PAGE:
But that is not the love I am talking about, as true as it is. The love I am talking about is waiting in the rain for two hours just so you can have a chat with your girlfriend for fifteen minutes. It’s about driving her home despite the fact that you’ve had a long and difficult day, and you’re extremely tired. It’s about checking up on her every single day, even if it’s just to say hello, or to greet her good night. Eventually, the giddiness will disappear, and it all seems like a chore. But you do it nonetheless. That’s love.

Or perhaps you’re the girl and you have this problem. You see your boyfriend and he’s happy. You think that you shouldn’t tell him the bad news since it doesn’t concern him and it will only dampen his mood. But he asks anyway. If you pretend that there’s nothing wrong, there’s love there, but there’s also dishonesty. If you tell him what’s wrong, yes, it will dampen his mood. But he wants to know anyway, because you’re part of his life now. It doesn’t matter if your experiences are horrible, or painful. He wants to share it with you, to experience it with you. He’ll be there with you, whether it’s the good times or bad. And some people miss that point. Love isn’t simply about sharing the good parts. It’s about sharing, period. I mean if my friend got into an accident, I’d like to know what happened to him, right? Would it be a hassle for me to visit him or her in the hospital? Yes, it would but I’d like to be there for him or her. That’s what friendship is all about. That’s what being in a relationship is about. That’s what love is about.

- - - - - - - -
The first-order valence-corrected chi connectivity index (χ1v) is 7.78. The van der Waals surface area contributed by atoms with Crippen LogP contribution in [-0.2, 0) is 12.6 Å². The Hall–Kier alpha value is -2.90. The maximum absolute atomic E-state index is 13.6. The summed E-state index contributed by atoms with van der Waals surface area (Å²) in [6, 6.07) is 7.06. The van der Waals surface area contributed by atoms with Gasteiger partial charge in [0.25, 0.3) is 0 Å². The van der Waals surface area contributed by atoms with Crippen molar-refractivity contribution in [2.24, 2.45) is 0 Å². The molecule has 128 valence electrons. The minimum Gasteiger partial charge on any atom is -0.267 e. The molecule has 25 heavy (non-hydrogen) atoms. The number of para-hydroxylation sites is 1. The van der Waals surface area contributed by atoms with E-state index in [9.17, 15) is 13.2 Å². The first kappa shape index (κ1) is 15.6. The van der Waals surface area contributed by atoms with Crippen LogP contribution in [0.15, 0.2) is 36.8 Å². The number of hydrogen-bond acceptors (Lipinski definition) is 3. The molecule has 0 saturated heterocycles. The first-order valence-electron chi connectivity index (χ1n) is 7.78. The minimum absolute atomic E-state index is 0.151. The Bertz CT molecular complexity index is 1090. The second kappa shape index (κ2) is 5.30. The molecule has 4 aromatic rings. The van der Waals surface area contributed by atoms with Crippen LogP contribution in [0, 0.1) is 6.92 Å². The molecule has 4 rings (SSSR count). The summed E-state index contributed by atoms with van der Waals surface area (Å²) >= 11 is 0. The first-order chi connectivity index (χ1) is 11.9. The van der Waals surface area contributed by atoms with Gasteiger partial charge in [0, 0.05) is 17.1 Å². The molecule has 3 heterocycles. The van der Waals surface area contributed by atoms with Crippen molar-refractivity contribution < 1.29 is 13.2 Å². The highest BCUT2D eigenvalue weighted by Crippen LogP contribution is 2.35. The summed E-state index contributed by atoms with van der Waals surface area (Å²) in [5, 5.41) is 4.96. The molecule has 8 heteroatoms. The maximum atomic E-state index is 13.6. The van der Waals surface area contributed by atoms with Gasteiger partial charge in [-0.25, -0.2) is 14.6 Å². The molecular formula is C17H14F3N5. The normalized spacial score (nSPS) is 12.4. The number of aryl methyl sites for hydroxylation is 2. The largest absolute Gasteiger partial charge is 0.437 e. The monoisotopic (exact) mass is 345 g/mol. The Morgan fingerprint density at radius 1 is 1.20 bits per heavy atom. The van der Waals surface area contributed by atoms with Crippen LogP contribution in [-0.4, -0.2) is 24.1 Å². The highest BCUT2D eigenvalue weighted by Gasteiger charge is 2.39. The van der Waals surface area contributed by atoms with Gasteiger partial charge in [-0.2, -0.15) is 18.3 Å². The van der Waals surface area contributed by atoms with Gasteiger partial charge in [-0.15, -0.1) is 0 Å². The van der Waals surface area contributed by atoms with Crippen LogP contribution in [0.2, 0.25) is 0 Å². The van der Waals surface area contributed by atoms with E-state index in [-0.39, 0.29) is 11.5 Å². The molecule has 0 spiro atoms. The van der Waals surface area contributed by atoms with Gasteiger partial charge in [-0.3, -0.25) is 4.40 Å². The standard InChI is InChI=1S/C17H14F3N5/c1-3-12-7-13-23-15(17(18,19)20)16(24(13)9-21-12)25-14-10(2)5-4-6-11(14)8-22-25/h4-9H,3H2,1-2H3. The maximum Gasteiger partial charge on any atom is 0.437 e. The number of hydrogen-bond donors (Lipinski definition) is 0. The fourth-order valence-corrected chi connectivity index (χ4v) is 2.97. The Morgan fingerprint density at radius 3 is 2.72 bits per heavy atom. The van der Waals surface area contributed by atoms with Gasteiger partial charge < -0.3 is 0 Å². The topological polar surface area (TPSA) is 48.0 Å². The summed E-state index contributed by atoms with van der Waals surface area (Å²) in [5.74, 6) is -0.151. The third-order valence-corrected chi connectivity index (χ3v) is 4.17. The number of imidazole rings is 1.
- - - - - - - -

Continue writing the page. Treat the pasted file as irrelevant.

The problem with being afraid to share your sorrows, your suffering, is that it erodes trust. For me, love is built on two foundations: trust and communication. I say trust first for without it, there can be no communication. I say communication for that’s what connects us. Communication isn’t simply about saying words, but it can take a lot of forms. Some people communicate by action. Others by affection. Some by physical contact. And eventually, communication deepens enough that it forms roots and transforms into love. It’s so easy to forget that love is about communication, but it’s true. Why do people fear long-distance relationships? Because it’s more difficult to communicate. Why do we get jealous of other men and women? Because we feel that we’re not communicating enough with our loved one, and that someone else is better at it. Love is dialogue, although not necessarily our conception of what dialogue should be. And good dialogue is about truth: it’s about sharing the good with the bad. If you show only one side of it, where’s the trust?

Love makes me happy. But loves makes me sad as well. There’s a misconception that when you’re in love, you’ll only end up with either one. Anyone who’s been in a genuine relationship will know that it’s both. Sometimes, it happens in cycles: there are good times, and there are bad times. Sometimes, it happens all at once: you’re sad because there are problems, but you’re happy you have someone to share it with. That’s the paradox about love. Yet our basest instincts will tell us either to avoid it, because it’s painful, or to embrace it, because it’s pleasurable. That’s what’s difficult about being human: because love doesn’t rely on instinct alone. We don’t know how to reconcile something we should fear and at the same time something we should welcome. I can easily imagine my brain trying to make sense out of all these contradicting instructions. But that’s where human will, human freedom comes in. We make a choice, whether to truly love or not. And the decision is never easy.